Bloomberg Anywhere Remote Login Bloomberg Terminal Demo Request


Connecting decision makers to a dynamic network of information, people and ideas, Bloomberg quickly and accurately delivers business and financial information, news and insight around the world.


Financial Products

Enterprise Products


Customer Support

  • Americas

    +1 212 318 2000

  • Europe, Middle East, & Africa

    +44 20 7330 7500

  • Asia Pacific

    +65 6212 1000


Industry Products

Media Services

Follow Us

Bloomberg Customers

Bloomberg News

Patient Generic-Drug Lawsuits Curbed by U.S. Supreme Court (2)

June 24, 2013

(Corrects to reflect Takeda sold Mutual after court agreed to hear case, and that Obama administration supported Mutual.)

The U.S. Supreme Court reinforced its bar on lawsuits by patients against generic-drug makers, overturning a $21 million award to a woman who suffered debilitating injuries after taking a generic painkiller.

The justices, voting 5-4, said the federal drug-approval regime prevented Karen L. Bartlett from claiming the medication’s design was unreasonably dangerous in violation of New Hampshire product-liability law. Bartlett sued Mutual Pharmaceutical Co., a drugmaker sold earlier this year by Takeda Pharmaceutical Co. (4502) to Sun Pharmaceutical Industries Ltd. (SUNP)

The decision extends a 2011 Supreme Court ruling that barred patients from suing generic-drug companies using a different legal theory -- failure to warn about dangerous side effects.

The court in the earlier case said those suits are “pre-empted” because federal law requires generic-drug companies to copy the packaging inserts used by brand-name manufacturers. The court said it would be impossible for drug companies to comply with both federal labeling requirements and state-imposed duties to supply even stronger warnings.

In the latest case, a federal appeals court had said it wasn’t impossible for Mutual to comply with both state and federal law. The appeals court said Mutual “certainly can choose not to make the drug at all.”

The Supreme Court majority today disagreed with that reasoning.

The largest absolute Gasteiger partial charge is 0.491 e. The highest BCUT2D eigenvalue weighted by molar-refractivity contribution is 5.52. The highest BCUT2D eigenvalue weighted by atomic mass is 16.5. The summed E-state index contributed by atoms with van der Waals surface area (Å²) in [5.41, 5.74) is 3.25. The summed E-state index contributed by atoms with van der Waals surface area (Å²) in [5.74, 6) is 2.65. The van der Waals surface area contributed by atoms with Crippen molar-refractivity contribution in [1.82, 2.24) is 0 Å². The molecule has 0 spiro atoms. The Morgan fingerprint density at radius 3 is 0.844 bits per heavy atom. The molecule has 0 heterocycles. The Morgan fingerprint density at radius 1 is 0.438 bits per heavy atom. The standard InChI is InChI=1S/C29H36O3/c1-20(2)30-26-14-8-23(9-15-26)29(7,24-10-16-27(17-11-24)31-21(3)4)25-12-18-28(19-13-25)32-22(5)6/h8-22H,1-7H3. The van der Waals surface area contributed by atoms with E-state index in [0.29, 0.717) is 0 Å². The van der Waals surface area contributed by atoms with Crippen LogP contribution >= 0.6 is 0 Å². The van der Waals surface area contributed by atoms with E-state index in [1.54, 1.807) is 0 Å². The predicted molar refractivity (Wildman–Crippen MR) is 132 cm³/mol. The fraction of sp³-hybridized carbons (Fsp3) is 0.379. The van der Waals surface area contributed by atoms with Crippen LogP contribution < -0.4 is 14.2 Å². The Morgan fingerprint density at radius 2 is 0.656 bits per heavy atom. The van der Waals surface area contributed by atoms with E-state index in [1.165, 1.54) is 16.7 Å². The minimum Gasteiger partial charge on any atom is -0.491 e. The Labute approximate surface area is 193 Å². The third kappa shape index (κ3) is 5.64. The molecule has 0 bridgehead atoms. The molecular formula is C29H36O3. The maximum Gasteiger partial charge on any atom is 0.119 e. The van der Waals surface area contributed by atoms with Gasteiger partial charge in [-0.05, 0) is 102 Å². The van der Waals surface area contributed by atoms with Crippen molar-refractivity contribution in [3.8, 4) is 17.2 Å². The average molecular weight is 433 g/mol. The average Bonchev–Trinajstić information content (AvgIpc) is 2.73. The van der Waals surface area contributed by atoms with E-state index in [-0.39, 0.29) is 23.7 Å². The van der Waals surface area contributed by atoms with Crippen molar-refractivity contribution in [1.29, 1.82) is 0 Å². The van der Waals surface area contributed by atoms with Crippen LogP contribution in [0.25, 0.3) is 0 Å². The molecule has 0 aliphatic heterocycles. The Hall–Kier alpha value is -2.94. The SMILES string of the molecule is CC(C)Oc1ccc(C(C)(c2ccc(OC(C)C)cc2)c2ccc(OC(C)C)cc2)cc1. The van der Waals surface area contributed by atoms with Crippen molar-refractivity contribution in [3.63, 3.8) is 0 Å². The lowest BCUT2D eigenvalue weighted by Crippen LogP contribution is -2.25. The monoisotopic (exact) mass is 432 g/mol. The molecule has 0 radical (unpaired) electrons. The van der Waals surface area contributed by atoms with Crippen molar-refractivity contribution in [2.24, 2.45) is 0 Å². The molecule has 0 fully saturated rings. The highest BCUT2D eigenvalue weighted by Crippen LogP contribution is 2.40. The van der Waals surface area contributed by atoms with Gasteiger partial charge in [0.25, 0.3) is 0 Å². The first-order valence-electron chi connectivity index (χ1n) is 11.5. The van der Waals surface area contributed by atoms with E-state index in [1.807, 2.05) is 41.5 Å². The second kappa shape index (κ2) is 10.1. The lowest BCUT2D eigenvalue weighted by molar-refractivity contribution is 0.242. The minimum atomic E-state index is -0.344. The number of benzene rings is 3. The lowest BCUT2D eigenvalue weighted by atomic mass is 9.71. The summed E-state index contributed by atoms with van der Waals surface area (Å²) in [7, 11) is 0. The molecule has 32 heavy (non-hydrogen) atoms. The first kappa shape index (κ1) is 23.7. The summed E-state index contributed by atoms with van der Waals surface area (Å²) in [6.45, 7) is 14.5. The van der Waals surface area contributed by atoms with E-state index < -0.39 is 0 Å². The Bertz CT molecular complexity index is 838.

Alito Opinion

“Our pre-emption cases presume that an actor seeking to satisfy both his federal- and state-law obligations is not required to cease acting altogether in order to avoid liability,” Justice Samuel Alito wrote for the majority.

Alito said Bartlett’s lawsuit implicitly claimed that Mutual should have changed the warnings on its packaging inserts -- something it is barred from doing under federal law.

Justices Stephen Breyer, Elena Kagan, Ruth Bader Ginsburg and Sonia Sotomayor dissented.

People who take generic drugs ultimately might win the right to sue through a regulatory change. The Food and Drug Administration is considering giving generic-drug makers the power to change their package inserts and include new or stronger warnings. That shift could open generic-drug companies to suits for inadequate warnings, the Justice Department said in court papers.

Pharmaceutical Association

The Generic Pharmaceutical Association, an industry trade group, backed Mutual in the case, as did generic-drug makers Ranbaxy Laboratories Ltd. (RBXY), Teva Pharmaceutical Industries Ltd. (TEVA:US) and Mylan Inc. (MYL:US)

The Obama administration supported Mutual, urging the court to throw out the award.

Bartlett suffered what the appeals court called “truly horrific” injuries after taking sulindac, a generic painkiller made by Mutual, for shoulder pain. The anti-inflammatory medicine triggered an allergic reaction that caused Bartlett to lose more than 60 percent of her outer skin layer.

Bartlett spent months in a medically induced coma, spent a year being tube-fed and endured 12 eye surgeries. She is almost blind, can’t eat normally because of esophageal burns, can’t have sex because of vaginal injuries and can’t engage in aerobic activities because of lung injuries. A federal jury in New Hampshire issued the award in 2009.

Takeda is based in Osaka, Japan, while Sun is based in Mumbai.

The case is Mutual Pharmaceutical Co. v. Bartlett, 12-142.

To contact the reporter on this story: Greg Stohr in Washington at

To contact the editor responsible for this story: Steven Komarow at

blog comments powered by Disqus